Jackson Lewis P.C. • March 24, 2020
Washington State Governor Jay Inslee has issued a Stay Home – Stay Healthy Proclamation that restricts certain social and recreational activities, closes non-essential businesses, and requires social distancing at essential businesses. Under the Proclamation, starting at 12:00 a.m. on March 25, 2020, all non-essential businesses in Washington must close. The Proclamation remains in place until at least April 6, 2020.
Littler Mendelson, P.C. • March 24, 2020
On March 23, 2020, Washington State Governor Jay Inslee signed the Stay Home – Stay Healthy Order (Proclamation 20-25, the “Order,” linked here) directing Washingtonians to shelter in place. The Order follows similar state and local directives throughout the nation put in place to address the coronavirus crisis. With over 100 dead from COVID-19-related causes in Washington State as of the date of the Order, the Order seeks to slow further transmission of the virus and protect the capacity of businesses deemed essential in the State of Washington.
Jackson Lewis P.C. • March 23, 2020
Effective March 18, 2020, the Seattle Paid Sick and Safe Time (PSST) Ordinance allows eligible employees working in Seattle to use PSST when their family member’s school or place of care is closed, regardless of whether such closure is made by a public official.
Littler Mendelson, P.C. • December 15, 2019
On December 11, 2019, the Washington Department of Labor & Industries announced its final rule amending Washington State’s white collar overtime exemption regulations. If not overridden by the Legislature or successfully challenged in court, the rule will radically increase the pay rates necessary to qualify for the white collar exemptions in Washington State.
Fisher Phillips • December 01, 2019
Seattle just joined New York City as one of the few locations in the country to pass minimum wage legislation for ride-share drivers, the city’s latest attempt to regulate the gig economy. Under the “Fair Share” program pushed by Mayor Jenny Durkan and unanimously approved by the City Council on November 25, a new tax of 51 cents per ride will be levied to fund affordable housing programs and other civic projects, as well as help pay for the $16 per hour minimum wage and various other workplace protections.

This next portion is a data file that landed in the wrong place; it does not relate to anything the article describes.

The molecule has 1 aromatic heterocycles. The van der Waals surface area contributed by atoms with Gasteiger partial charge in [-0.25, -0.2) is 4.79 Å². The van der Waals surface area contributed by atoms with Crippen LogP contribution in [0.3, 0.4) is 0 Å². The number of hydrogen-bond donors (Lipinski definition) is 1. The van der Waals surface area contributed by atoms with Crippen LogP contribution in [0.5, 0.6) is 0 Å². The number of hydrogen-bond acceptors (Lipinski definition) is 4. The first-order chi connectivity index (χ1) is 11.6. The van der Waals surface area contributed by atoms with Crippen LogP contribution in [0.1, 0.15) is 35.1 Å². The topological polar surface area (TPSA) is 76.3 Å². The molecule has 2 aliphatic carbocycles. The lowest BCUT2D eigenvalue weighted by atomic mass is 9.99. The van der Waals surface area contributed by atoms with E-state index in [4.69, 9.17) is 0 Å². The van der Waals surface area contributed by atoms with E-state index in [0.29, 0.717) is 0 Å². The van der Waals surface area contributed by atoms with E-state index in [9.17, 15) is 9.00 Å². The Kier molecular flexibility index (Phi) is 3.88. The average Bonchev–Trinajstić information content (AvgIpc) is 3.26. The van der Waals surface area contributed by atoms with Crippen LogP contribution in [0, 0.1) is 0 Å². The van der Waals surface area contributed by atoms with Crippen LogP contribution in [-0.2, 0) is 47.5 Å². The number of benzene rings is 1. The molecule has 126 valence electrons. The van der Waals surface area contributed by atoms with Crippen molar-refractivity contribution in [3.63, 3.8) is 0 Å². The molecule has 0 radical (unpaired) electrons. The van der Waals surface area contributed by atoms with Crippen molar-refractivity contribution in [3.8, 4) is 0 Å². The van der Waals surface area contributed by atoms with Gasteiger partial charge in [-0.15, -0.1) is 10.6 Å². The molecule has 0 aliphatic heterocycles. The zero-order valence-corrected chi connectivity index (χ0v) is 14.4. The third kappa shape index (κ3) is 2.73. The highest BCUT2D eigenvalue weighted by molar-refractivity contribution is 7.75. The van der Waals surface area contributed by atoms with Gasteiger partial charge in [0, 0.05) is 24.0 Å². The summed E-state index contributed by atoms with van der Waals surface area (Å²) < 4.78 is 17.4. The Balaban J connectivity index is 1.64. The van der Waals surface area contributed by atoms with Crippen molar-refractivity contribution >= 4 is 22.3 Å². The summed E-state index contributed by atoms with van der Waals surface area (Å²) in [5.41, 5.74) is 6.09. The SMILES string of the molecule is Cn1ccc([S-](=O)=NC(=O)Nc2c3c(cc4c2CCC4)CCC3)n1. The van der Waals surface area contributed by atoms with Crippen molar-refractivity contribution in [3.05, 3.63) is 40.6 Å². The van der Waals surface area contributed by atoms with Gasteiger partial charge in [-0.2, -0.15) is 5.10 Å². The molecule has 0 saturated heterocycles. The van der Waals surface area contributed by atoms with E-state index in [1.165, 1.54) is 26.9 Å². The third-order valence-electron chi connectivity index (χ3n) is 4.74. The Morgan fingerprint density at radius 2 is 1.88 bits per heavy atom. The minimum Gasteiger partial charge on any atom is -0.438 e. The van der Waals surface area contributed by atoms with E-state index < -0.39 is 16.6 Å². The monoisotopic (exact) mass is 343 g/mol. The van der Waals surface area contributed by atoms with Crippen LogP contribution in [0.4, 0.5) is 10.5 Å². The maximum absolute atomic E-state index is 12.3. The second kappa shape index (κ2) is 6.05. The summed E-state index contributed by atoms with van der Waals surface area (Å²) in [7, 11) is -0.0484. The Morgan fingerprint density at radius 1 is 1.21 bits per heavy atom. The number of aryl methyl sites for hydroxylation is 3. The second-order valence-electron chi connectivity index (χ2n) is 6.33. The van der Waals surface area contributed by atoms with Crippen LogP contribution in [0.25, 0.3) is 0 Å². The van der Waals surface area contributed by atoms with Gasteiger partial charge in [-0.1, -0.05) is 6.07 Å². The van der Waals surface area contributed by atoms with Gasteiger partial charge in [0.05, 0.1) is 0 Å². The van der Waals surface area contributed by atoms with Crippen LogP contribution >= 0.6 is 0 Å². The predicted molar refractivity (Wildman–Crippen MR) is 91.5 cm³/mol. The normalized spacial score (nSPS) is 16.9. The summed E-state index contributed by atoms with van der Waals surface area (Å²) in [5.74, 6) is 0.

Jackson Lewis P.C. • November 13, 2019
The Washington State Supreme Court ruled recently that state employees’ birthdates associated with their names are not exempt from disclosure pursuant to a freedom of information records request. In so holding, the Court strictly construed the applicable statute that did not expressly exempt birthdates from disclosure. Wash. Pub. Emps. Assn. v. State Ctr for Childhood Deafness & Hearing Loss. Private and public entities across the country that respond to countless requests for information may want to rethink their approach.
Ogletree Deakins • November 04, 2019
Last year, the Washington Supreme Court considered the following certified question: “Does the Washington Minimum Wage Act require non-agricultural employers to pay their piece-rate employees per hour for time spent performing activities outside of piece-rate work?” On September 5, 2019, the court answered with a resounding no.
FordHarrison LLP • October 20, 2019
Executive Summary: On October 11, 2019, a federal judge for the U.S. District Court for the Western District of Washington ruled that Washington state’s paid sick leave law does not violate the Constitution or federal preemption law, thereby guaranteeing sick leave benefits for airline flight crew employees based in Washington.
Ogletree Deakins • September 17, 2019
As of July 28, 2019, Washington employers with 15 or more employees are required to provide reasonable break time for employees to express breast milk. (See House Bill 1930 and Revised Code of Washington 43.10.005.) Break time must be provided each time the employee needs to express breast milk, and must be provided for up to two years after the child’s birth. If the employer has space in its business or worksite, it must also provide a private location, other than a bathroom, for the employee to express milk; if no private space is available, the employer must work with the employee to find a convenient location and work schedule to accommodate her needs.
Jackson Lewis P.C. • September 09, 2019
On September 5, 2019, the Washington Supreme Court confirmed that non-agricultural employers may use a workweek averaging methodology to satisfy the Washington Minimum Wage Act in Valerie Sampson et al v. Knight Transportation Inc. et al. In other words, non-agricultural employers can satisfy their state minimum wage obligations by showing that an employee’s total wages for a workweek, when divided by the total hours worked during that week, results in a figure that is equal to or greater than the state minimum wage.